Keeping Busy: The Benefits of a Post-Retirement Career

Walking the dogs.

Walking the dogs.

by Jim Vogel

For most retirees, the idea of working post-retirement is a bit of an oxymoron. Your retired years are for relaxing, hobbies and unrealized life goals, right? Of course, you can still do all of those things post-retirement, but you may also want to look at a part time job to go alongside your retirement goals.

There are a number of reasons retirees return to work. Some may find retirement dull while others find themselves in a pinch for extra cash. Whatever the reason, here are a few of the ways a post-retirement job can benefit you during your golden years.

Jobs Help Maintain Social Bonds

One of the biggest issues faced by today’s retirees is social isolation. As social beings, people need friends and family in order to remain mentally healthy. Isolation often leads to other issues such as depression and a lack of physical activity, which can compound health issues, or even substance abuse. When a person retires, it becomes all too easy to find themselves sitting around at home with few people to talk to or spend time with.

A career guarantees social interaction between coworkers or customers, preventing the issues that occur from isolation. A job also pushes the person to leave the home, which can also have a very valuable impact on mental health.

A Job Can Pull in Extra Cash

For some positions, a person can receive Social Security payments as well as secure a little extra income from a part-time job. A small boost in your income can help you realize your retirement goals by helping afford travel, classes, gifts and other things retirees deserve. It never hurts to have extra money in the bank. Other options for bringing in a little extra income without too much work include things like dog walkingdog boarding or taking on chores from a site like TaskRabbit.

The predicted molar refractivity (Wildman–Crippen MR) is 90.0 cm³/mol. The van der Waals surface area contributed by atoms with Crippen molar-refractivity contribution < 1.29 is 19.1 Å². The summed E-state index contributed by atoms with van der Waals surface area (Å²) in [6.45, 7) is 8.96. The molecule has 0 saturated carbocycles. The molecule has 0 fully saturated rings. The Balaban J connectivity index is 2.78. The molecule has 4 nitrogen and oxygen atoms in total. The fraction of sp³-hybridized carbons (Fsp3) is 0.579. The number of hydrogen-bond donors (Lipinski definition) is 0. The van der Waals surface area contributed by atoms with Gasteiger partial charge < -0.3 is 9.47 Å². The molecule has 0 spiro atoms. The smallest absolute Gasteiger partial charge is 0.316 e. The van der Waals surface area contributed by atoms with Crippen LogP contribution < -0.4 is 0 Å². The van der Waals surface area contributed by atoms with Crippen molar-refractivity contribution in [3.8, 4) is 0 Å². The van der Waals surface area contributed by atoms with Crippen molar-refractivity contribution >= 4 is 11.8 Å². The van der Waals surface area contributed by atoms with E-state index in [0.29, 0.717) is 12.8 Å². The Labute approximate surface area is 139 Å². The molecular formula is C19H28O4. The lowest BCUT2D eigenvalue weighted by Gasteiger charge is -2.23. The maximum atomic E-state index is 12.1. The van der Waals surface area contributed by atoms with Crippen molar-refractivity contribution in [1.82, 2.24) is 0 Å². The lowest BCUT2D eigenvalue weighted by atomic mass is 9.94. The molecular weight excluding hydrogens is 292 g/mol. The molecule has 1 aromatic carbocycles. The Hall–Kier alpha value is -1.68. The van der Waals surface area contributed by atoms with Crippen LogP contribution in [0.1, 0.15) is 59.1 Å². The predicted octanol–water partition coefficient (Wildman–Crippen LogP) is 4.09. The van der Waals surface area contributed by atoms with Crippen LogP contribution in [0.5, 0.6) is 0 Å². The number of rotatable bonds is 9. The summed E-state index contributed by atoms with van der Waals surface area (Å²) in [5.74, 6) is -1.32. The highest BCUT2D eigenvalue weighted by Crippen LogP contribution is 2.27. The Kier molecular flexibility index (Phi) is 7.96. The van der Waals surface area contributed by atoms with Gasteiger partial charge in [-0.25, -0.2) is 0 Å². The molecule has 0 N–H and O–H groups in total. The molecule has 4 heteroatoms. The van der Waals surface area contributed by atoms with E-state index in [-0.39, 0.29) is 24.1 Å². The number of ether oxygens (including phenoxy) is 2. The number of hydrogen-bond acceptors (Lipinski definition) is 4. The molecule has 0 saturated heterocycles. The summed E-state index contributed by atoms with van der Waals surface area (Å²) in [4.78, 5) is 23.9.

Jobs Maintain a Sense of Self-Value

Another very common problem experienced by retirees is a lack of self-worth and perceived drop in value. Seniors who are no longer a member of the active workforce might feel inadequate or that they are not contributing to society, which can lead to depression. By working, seniors may feel that they are doing something of value with their time while still enjoying the relaxation of retired life.

It may be even better to find a career in volunteer work and pouring your energy into a cause that matters to you. Securing a volunteer position can be easier, less stressful and more in line with work you care about.

A Job Will Battle Boredom

Though boredom does not necessarily have negative effects on mental health, it can make your retirement less enjoyable. Many seniors find that, after a lifetime of working, retirement is more of a chore than anything.

The task of filling your days with things to do can actually be very difficult without a job that ensures you always have something on your daily agenda. Working a few days a week will keep you on your toes without filling your entire week.

Post-retirement careers are not a common concept among seniors. However, they have a number of wonderful benefits for the bored retiree. So contact a local nonprofit, fill out an application for your favorite craft store, or even start up your own business. You may realize that a job is the best way to enjoy your retirement to its fullest.